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Slavery In Solomon Northup's Twelve Years A Slave

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Chained and shackled; constantly thrashed; rarely fed twice a day with a sliver of corn meal; working for numerous hours and required to sleep on the ground. When hearing these conditions, you instantly think of animals being held captive. Slaves were not considered worthy of clothing, food, or shelter, but rather thought of as property in the eyes of the master. Slavery was a vicious practice, causing hell for all persons involved. The book of Solomon Northup in Twelve Years a Slave depicts the tragic experiences that slaves have to endure daily. Solomon’s story discusses that the institution of slavery causes torture for both male and female slaves, and the slave owners themselves.
In the book Twelve Years a Slave, Solomon depicts two different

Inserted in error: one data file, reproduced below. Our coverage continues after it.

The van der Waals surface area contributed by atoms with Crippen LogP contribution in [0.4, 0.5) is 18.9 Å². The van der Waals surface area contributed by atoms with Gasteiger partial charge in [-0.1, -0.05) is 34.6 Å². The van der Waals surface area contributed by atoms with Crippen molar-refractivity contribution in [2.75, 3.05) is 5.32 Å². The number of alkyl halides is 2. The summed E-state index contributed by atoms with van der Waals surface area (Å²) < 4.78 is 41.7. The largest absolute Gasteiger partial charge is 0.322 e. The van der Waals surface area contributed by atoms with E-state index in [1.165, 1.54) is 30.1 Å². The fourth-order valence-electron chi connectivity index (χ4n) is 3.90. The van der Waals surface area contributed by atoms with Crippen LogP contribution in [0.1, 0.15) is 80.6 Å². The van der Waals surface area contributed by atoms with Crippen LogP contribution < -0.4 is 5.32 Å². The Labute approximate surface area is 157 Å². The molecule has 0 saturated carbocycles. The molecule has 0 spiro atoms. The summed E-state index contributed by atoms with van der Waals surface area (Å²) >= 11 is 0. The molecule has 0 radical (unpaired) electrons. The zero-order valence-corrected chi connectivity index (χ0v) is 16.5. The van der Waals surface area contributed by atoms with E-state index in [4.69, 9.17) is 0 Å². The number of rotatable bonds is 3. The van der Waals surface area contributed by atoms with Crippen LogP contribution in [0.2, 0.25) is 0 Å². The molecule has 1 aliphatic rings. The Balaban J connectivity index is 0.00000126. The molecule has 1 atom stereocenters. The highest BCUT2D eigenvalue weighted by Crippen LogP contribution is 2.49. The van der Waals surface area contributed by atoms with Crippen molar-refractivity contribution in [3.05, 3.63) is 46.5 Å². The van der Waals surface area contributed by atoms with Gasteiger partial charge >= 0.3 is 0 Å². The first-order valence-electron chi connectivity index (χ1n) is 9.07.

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One of the many abolitionists that helped is Benjamin Rush. Rush was a civic leader in Philadelphia, where he was a physician, politician, social reformer, and an educator. The highlight of his involvement was the pamphlet he wrote in 1773 entitled "An Address to the Inhabitants of the British Settlements in America, upon Slave-Keeping." These Pamphlets main concept was to attack the slave trade and the practice of slavery (Reed 2015). Fighting for the end of slavery is a long process. The abolitionist in Solomon’s book is a man named Bass. Bass was a carpenter, Epps hired Bass to build a shed. The building of the shed is where Solomon met Bass. At Bass’s own risk, he wrote and mailed letters to Northup’s friends in the North and was helping those friends find and rescue Solomon from slavery. Bass was the main reason why Solomon escaped, otherwise Solomon most likely been a slave for the rest of his life. Bass gave Solomon hope that one day he will be free. This can correlate to many other abolitionists did for other slaves at this point of time. These slaves wanted to be free again, not treated like animals. They wanted their morality and right back. Slavery took that all away and made them less than
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